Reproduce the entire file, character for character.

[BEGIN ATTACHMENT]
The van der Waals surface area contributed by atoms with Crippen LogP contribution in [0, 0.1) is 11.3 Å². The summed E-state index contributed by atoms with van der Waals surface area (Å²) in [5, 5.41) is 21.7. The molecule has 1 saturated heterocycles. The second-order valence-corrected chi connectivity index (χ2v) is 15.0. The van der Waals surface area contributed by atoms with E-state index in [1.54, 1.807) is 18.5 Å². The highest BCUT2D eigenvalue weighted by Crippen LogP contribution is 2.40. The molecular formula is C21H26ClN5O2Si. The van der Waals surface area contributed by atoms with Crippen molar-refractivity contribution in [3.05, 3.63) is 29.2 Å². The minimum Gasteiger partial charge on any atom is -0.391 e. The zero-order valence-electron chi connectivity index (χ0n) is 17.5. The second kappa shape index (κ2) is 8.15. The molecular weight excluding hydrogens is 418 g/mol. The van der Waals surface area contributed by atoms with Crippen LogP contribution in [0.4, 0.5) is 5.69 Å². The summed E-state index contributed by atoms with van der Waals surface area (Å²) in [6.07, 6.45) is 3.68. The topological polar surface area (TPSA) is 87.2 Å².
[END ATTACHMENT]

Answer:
The van der Waals surface area contributed by atoms with Crippen LogP contribution in [0, 0.1) is 11.3 Å². The summed E-state index contributed by atoms with van der Waals surface area (Å²) in [5, 5.41) is 21.7. The molecule has 1 saturated heterocycles. The second-order valence-corrected chi connectivity index (χ2v) is 15.0. The van der Waals surface area contributed by atoms with E-state index in [1.54, 1.807) is 18.5 Å². The highest BCUT2D eigenvalue weighted by Crippen LogP contribution is 2.40. The molecular formula is C21H26ClN5O2Si. The van der Waals surface area contributed by atoms with Crippen molar-refractivity contribution in [3.05, 3.63) is 29.2 Å². The minimum Gasteiger partial charge on any atom is -0.391 e. The zero-order valence-electron chi connectivity index (χ0n) is 17.5. The second kappa shape index (κ2) is 8.15. The molecular weight excluding hydrogens is 418 g/mol. The van der Waals surface area contributed by atoms with Crippen LogP contribution in [0.4, 0.5) is 5.69 Å². The summed E-state index contributed by atoms with van der Waals surface area (Å²) in [6.07, 6.45) is 3.68. The topological polar surface area (TPSA) is 87.2 Å².